EL SALVADOR: New Salesian Initiative Aims to Promote Inclusion for Students with Hearing Disabilities
(MissionNewswire) The Association of Salesian Students for Thought and Civic Education (AESPEC) and the Salesian Association of Students of Aeronautics (ASEA) at the University of Don Bosco in El Salvador recently launched Without Barriers initiative. Without Barriers promotes the social integration of hearing impaired students within the university. The first step was the development of a course in American Sign Language (ASL). This course has been made available to the entire university population including students, teachers and staff. To date, nearly 200 people have already enrolled.
“The new Without Barriers initiative aims to bring ASL courses together with conferences and debates to bring a level of sensitivity and awareness of the problems those who are hearing impaired not only face in the field of education, but also in the labor market and in social reality,” says Mariely Rodriguez, president of AESPEC.
According to the representatives from both Salesian associations, there are hearing impaired students attending Don Bosco University who sometimes cannot count on someone to help them communicate with other people, and so it is difficult for them to engage in certain activities inside the school’s campus. The goal of the initiative is to work towards greater inclusion of all students to be able to participate fully and engage campus life.
Inspired by the motto, “Speak with your hands and make the difference” Salesian students engaged in the project created a mascot, a monkey that covers its ears with its hands, named Phill, who represents the project’s message. Secondo Juan Villalobos, a mechanical engineering student at the university with hearing disabilities and one of the facilitators of the course, noted that Without Barriers is an excellent way to integrate deaf people in society and enable others to communicate with them.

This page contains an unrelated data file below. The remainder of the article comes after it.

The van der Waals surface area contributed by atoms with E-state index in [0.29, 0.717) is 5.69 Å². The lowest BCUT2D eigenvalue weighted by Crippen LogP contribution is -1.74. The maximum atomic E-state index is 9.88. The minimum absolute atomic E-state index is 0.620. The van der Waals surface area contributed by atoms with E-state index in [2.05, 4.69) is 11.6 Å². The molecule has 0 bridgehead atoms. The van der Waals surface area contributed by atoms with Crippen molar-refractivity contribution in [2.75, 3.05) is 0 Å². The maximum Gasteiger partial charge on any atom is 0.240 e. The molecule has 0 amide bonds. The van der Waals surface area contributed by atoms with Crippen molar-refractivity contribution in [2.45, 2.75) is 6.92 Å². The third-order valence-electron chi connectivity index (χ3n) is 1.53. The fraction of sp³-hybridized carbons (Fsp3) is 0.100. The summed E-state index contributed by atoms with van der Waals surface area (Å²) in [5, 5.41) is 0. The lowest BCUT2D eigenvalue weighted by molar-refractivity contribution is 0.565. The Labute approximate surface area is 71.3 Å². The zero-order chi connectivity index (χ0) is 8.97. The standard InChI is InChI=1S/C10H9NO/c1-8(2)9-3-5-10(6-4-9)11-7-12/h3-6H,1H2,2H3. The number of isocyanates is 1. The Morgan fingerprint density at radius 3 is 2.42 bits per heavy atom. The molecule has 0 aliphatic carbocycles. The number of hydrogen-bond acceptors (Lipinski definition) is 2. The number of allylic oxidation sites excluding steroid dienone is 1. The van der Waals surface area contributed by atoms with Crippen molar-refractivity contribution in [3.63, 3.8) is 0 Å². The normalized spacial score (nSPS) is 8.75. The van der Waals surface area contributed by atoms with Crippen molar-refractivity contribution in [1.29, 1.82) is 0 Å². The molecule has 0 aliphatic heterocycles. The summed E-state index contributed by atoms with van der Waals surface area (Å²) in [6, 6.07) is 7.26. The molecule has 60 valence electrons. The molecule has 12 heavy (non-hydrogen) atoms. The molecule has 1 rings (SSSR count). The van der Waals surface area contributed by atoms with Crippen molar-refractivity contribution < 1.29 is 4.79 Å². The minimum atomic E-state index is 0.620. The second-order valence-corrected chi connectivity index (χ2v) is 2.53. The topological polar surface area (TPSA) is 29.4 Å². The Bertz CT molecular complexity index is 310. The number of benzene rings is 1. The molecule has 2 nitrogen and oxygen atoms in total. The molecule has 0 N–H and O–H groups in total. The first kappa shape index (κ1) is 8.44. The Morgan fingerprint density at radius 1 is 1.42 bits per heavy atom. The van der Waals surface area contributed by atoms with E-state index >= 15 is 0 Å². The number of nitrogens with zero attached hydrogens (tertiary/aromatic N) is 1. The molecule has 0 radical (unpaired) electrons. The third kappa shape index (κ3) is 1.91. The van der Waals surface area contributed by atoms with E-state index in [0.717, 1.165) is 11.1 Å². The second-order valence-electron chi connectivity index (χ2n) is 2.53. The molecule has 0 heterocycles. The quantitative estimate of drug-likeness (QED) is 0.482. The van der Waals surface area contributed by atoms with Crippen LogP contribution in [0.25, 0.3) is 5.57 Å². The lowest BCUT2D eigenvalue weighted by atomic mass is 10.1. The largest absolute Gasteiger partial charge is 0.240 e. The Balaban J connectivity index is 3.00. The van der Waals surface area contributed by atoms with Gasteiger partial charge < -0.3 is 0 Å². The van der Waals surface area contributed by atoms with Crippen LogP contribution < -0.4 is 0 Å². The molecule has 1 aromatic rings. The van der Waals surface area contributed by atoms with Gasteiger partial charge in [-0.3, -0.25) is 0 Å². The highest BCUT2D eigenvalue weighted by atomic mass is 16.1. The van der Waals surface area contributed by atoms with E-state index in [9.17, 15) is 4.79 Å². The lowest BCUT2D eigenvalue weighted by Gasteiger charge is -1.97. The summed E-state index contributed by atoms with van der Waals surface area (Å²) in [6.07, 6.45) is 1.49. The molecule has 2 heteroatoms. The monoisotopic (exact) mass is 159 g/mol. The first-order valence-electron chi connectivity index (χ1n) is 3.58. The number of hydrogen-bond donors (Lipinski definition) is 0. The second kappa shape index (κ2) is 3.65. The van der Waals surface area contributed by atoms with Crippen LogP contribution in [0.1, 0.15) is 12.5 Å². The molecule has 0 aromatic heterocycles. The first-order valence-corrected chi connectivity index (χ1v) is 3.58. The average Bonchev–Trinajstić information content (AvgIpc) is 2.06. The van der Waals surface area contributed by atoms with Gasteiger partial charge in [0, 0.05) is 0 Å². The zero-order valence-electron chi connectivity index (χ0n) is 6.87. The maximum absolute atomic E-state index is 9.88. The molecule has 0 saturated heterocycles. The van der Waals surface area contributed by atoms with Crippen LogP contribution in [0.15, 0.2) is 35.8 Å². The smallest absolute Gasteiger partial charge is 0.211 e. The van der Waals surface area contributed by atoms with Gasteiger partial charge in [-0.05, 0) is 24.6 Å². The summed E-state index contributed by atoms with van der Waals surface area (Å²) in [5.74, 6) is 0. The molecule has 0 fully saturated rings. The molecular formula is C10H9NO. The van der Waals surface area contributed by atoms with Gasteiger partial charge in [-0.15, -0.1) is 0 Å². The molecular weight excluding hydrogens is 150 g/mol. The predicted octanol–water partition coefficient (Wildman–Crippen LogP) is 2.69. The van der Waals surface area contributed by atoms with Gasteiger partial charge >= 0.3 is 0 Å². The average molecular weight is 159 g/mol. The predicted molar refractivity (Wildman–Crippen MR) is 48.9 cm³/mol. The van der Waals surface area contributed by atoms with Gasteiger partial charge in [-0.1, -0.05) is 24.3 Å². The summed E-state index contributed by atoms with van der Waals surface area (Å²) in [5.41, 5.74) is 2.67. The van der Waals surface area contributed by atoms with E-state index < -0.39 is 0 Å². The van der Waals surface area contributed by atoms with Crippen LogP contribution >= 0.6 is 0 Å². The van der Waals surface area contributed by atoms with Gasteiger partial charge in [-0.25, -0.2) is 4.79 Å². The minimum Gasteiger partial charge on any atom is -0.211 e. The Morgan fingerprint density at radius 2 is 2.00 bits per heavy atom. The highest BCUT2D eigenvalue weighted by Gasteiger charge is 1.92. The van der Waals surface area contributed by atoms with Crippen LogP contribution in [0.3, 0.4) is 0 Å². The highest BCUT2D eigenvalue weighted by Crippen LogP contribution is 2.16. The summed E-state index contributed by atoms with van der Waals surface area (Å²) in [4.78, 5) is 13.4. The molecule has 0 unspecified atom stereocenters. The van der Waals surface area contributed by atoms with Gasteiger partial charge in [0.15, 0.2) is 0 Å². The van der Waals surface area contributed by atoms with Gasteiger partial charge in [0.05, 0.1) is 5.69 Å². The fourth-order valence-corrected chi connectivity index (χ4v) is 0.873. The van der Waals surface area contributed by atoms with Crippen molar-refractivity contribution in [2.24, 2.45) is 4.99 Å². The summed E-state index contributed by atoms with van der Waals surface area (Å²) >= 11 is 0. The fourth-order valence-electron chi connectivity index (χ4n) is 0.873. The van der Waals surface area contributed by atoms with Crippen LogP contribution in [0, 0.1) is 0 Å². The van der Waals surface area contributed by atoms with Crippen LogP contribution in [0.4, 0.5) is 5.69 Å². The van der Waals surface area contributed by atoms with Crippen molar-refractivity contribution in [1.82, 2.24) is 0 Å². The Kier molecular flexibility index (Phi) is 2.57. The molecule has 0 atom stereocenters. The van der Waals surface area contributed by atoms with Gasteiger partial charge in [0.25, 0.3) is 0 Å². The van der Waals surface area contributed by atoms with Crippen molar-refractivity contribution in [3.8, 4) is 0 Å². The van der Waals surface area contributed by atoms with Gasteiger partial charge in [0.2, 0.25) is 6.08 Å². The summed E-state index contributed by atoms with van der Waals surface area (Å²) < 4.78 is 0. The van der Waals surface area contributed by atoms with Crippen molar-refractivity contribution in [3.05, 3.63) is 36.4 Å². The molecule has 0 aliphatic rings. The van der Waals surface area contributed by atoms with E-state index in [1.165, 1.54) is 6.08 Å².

UNICEF notes in its State of the World’s Children 2013: Children with Disabilities report that globally, close to 61 percent of boys finish school but for boys with disabilities that number drops to 51 percent. For girls, 53 percent finish school but among those living with a disability, only 42 percent finish their education.
The UNICEF report also notes that studies across countries show a strong link between poverty and disability, which in turn is linked to gender, health and employment issues. The report further suggests that inclusion in mainstream schools and educational settings is usually most appropriate for children with disabilities and when teachers and personnel are trained to consider disability-related issues, they look upon inclusion of children with disabilities more positively.
“Children living in poverty with a disability are even less likely to attend school when compared to their peers,” says Father Mark Hyde, executive director of Salesian Missions, the U.S. development arm of the Salesians of Don Bosco. “Youth with disabilities have the same ability to achieve as their peers, if given the opportunity. This project at the University of Don Bosco is working to make sure that all students have access to the opportunity to lead fulfilling lives and contribute to the social, cultural and economic vitality of their communities.”
Close to 35 percent of El Salvador’s population lives in poverty, according to the World Bank. Youth in El Salvador are confronted not only with poverty, but with instability, high levels of violence and inadequate access to educational opportunities. Despite ranking high for economic indicators, the need for practical education in the country is more important than ever with 12 percent of youth ages 15-24 unemployed and 41 percent underemployed.
El Salvador is one of the most violent countries in Central America, along with Honduras and Guatemala. The murder rate in El Salvador rose more than 44 percent in the beginning months of 2014 when compared to the same time last year. Gang violence is a leading cause of violence in the country and it’s estimated that some 60,000 young people have gang affiliation. Gang involvement often offers a sense of family and belonging that counters the lack of education and employment opportunities offered in the country.
World Bank – El Salvador